I found myself on a plane this week to mingle and speak at the Independent Natural Food Retailers Association (INFFRA) conference in Minnesota. As the great desert gave way to the patchwork of midwestern fields, I was awed by the amount of food being produced beneath me.
The vast quantity of land and resources we have concentrated in this central breadbasket provides an abundance of inexpensive food.
In some ways, our food has never been so cheap, and in other ways, it has never been so expensive. Continue reading →
The agricultural revolution began some 10,000 years ago when one of our ancestors planted a seed, watched it grow and ate its fruit. It was time to stop wandering and plant more seeds. This ancestor, let’s call her Neolithia, was the grandmother of agriculture, from her labor sprung not only farming but civilization and industry. From that first seed to the cheap offerings of today, we are in dire need of an evolution of how we produce food. Continue reading →
It was a cold and blustery windy day. The first day of spring had sprung, and Easter had hitherto blossomed. On this windswept afternoon, I did something I seldom do, I committed to sitting down for two hours to watch a moving picture: a movie as my grandparents deemed it, otherwise known as a film. This movie by Michael Moore is his newest and shines a bright spotlight on what life is like in countries that don’t spend an inordinate amount of money on their military. Instead, the wealth of these nations is dedicated to social services, human decency, and happiness, the fair distribution of wealth and of course good food. Continue reading →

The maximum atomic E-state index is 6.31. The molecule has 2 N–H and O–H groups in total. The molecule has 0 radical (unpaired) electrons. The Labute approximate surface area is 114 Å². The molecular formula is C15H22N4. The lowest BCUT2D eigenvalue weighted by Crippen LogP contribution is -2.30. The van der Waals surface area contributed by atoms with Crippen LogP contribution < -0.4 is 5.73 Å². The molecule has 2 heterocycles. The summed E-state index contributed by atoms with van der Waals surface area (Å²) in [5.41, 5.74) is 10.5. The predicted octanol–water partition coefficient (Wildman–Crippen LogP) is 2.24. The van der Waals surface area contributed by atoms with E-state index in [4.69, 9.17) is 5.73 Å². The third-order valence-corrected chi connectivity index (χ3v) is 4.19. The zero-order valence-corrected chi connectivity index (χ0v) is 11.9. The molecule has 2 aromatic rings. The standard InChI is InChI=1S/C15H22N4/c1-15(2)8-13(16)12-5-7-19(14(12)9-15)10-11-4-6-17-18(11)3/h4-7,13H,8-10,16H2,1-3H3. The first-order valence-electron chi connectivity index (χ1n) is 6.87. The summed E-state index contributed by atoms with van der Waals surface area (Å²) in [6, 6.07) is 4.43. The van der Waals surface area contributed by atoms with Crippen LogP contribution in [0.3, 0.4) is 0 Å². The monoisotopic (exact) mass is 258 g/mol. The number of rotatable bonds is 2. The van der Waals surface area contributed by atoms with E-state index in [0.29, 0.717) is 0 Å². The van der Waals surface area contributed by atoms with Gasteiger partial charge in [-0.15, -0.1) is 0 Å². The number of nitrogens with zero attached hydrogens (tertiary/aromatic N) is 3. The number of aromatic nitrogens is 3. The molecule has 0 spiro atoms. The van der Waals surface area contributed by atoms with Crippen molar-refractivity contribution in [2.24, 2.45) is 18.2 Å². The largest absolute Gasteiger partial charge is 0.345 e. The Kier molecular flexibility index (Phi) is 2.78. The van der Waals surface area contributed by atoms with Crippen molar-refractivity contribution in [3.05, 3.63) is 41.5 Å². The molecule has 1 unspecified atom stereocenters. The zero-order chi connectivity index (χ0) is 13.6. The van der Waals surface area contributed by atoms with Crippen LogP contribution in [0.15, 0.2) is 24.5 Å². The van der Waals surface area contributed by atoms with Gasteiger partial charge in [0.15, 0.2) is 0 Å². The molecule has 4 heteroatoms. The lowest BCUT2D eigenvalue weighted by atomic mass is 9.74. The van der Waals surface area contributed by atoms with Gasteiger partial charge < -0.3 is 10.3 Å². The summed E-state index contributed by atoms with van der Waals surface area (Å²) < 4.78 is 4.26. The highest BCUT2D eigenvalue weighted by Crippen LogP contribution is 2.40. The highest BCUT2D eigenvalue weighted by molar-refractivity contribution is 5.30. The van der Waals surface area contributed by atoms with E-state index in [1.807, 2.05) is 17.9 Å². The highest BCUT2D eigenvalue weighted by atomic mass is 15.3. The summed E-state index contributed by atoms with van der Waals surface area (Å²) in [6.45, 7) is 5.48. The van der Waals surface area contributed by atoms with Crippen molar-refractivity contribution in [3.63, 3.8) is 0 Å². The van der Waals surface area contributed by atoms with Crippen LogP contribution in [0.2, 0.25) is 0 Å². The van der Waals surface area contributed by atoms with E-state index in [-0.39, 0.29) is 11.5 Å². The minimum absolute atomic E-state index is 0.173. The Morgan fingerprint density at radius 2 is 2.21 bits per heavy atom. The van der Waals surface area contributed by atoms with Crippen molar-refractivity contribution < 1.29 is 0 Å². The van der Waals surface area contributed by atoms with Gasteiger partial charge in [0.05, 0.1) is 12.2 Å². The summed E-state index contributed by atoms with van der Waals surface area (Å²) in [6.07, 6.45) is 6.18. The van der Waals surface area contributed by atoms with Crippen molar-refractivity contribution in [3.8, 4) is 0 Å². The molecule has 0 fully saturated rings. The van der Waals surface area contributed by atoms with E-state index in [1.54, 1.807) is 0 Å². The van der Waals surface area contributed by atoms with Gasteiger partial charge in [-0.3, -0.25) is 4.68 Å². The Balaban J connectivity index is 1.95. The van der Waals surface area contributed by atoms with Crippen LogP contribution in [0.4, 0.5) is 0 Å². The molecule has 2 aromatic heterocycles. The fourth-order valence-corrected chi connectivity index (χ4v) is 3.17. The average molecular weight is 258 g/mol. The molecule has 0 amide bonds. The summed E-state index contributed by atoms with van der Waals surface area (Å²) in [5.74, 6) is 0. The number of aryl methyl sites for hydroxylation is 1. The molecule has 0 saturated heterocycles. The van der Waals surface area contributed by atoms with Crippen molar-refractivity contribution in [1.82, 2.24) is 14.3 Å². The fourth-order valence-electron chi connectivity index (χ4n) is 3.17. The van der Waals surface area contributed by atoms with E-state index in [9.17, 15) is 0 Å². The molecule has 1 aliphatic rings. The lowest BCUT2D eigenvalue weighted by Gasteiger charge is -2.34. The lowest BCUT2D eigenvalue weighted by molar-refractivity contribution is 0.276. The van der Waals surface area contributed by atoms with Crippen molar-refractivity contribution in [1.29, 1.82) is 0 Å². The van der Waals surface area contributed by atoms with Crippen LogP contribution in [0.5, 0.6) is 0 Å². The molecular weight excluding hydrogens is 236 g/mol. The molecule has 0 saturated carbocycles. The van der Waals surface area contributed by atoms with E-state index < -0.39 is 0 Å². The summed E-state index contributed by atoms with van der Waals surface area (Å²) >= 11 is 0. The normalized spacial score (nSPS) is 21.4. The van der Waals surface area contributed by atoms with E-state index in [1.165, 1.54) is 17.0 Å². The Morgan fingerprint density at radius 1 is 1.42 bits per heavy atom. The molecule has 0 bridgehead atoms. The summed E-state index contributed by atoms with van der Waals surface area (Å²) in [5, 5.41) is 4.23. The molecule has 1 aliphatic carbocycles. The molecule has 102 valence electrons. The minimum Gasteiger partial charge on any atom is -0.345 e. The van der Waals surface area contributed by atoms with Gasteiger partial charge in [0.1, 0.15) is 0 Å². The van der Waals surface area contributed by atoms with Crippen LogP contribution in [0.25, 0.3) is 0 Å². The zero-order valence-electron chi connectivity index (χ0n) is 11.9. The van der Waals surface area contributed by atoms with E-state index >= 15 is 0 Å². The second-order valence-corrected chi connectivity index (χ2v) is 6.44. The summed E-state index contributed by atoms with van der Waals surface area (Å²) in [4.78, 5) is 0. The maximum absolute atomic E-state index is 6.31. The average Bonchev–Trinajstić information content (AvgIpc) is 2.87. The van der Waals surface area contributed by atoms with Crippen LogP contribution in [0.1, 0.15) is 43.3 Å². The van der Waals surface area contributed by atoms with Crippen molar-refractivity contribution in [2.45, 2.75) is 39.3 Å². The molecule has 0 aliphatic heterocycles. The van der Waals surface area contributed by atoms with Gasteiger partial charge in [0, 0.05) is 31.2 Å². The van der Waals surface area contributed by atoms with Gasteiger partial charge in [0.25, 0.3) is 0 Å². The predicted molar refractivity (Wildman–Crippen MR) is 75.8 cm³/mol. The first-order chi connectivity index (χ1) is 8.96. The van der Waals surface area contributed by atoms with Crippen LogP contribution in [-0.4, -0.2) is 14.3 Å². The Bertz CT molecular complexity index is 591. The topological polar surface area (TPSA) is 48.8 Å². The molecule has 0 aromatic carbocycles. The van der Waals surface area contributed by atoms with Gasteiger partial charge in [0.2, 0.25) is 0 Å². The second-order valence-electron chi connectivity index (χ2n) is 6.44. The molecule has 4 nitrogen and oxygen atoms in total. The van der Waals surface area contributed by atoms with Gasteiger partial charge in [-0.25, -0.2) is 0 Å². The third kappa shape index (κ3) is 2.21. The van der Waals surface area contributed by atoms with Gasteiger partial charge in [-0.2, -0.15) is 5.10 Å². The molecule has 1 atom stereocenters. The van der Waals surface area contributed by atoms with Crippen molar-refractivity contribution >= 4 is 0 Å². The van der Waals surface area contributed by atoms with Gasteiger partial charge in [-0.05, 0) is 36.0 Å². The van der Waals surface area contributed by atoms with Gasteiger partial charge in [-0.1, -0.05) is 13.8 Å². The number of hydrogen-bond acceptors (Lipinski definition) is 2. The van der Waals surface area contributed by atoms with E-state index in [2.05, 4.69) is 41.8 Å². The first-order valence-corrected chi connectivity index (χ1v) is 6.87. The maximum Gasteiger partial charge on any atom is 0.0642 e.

It’s Friday and I am writing to you from beautiful Corvallis, Oregon where I’m attending the 8th Organic Seed Growers Conference. If you aren’t able to be here, remember that the Organic Seed Alliance and eOrganic will be live streaming the sessions. Register here for the live broadcast on Feb 5th and 6th.
I’ve uncovered a plethora of good material this week during my digital treks and nocturnal analyses. It’s a conundrum how Organic continues to flourish while, at the same time, pesticide use is on the rise. The true cost of conventional food production is considered and a look at how climate change is being tackled through agricultural practices in California. Not to be overlooked are GMO labeling initiatives and emerging technologies, both forces changing our food system.
The older I get, the more I regard the seasons as a practice period for everlasting change. The dark turns into night and the Great Spirit reveals itself in its perpetual resurrection of spring into summer and now autumn into winter. I am no longer young and lithe … but I am alive! I’m also hungry for change. I am elucidated and emancipated and educated enough to know what matters. Food matters! Continue reading →